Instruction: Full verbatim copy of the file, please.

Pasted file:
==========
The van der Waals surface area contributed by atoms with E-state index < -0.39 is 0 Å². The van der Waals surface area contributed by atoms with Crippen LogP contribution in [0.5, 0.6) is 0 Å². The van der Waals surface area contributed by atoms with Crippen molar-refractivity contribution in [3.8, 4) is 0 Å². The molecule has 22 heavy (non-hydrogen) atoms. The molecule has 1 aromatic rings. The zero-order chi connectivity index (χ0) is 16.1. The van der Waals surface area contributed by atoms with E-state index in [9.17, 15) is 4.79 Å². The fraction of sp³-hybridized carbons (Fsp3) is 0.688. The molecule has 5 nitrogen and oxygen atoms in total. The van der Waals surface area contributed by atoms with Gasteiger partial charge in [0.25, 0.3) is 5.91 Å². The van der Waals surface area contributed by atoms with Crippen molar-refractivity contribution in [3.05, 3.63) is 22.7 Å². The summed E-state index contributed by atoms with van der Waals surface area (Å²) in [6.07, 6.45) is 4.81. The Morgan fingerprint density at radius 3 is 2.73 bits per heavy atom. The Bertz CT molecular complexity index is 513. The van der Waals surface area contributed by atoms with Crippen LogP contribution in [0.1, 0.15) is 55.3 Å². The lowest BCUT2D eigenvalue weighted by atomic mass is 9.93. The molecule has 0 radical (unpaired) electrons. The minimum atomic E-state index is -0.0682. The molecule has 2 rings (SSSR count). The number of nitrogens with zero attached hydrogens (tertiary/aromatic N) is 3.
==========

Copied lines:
The van der Waals surface area contributed by atoms with E-state index < -0.39 is 0 Å². The van der Waals surface area contributed by atoms with Crippen LogP contribution in [0.5, 0.6) is 0 Å². The van der Waals surface area contributed by atoms with Crippen molar-refractivity contribution in [3.8, 4) is 0 Å². The molecule has 22 heavy (non-hydrogen) atoms. The molecule has 1 aromatic rings. The zero-order chi connectivity index (χ0) is 16.1. The van der Waals surface area contributed by atoms with E-state index in [9.17, 15) is 4.79 Å². The fraction of sp³-hybridized carbons (Fsp3) is 0.688. The molecule has 5 nitrogen and oxygen atoms in total. The van der Waals surface area contributed by atoms with Gasteiger partial charge in [0.25, 0.3) is 5.91 Å². The van der Waals surface area contributed by atoms with Crippen molar-refractivity contribution in [3.05, 3.63) is 22.7 Å². The summed E-state index contributed by atoms with van der Waals surface area (Å²) in [6.07, 6.45) is 4.81. The Morgan fingerprint density at radius 3 is 2.73 bits per heavy atom. The Bertz CT molecular complexity index is 513. The van der Waals surface area contributed by atoms with Crippen LogP contribution in [0.1, 0.15) is 55.3 Å². The lowest BCUT2D eigenvalue weighted by atomic mass is 9.93. The molecule has 0 radical (unpaired) electrons. The minimum atomic E-state index is -0.0682. The molecule has 2 rings (SSSR count). The number of nitrogens with zero attached hydrogens (tertiary/aromatic N) is 3.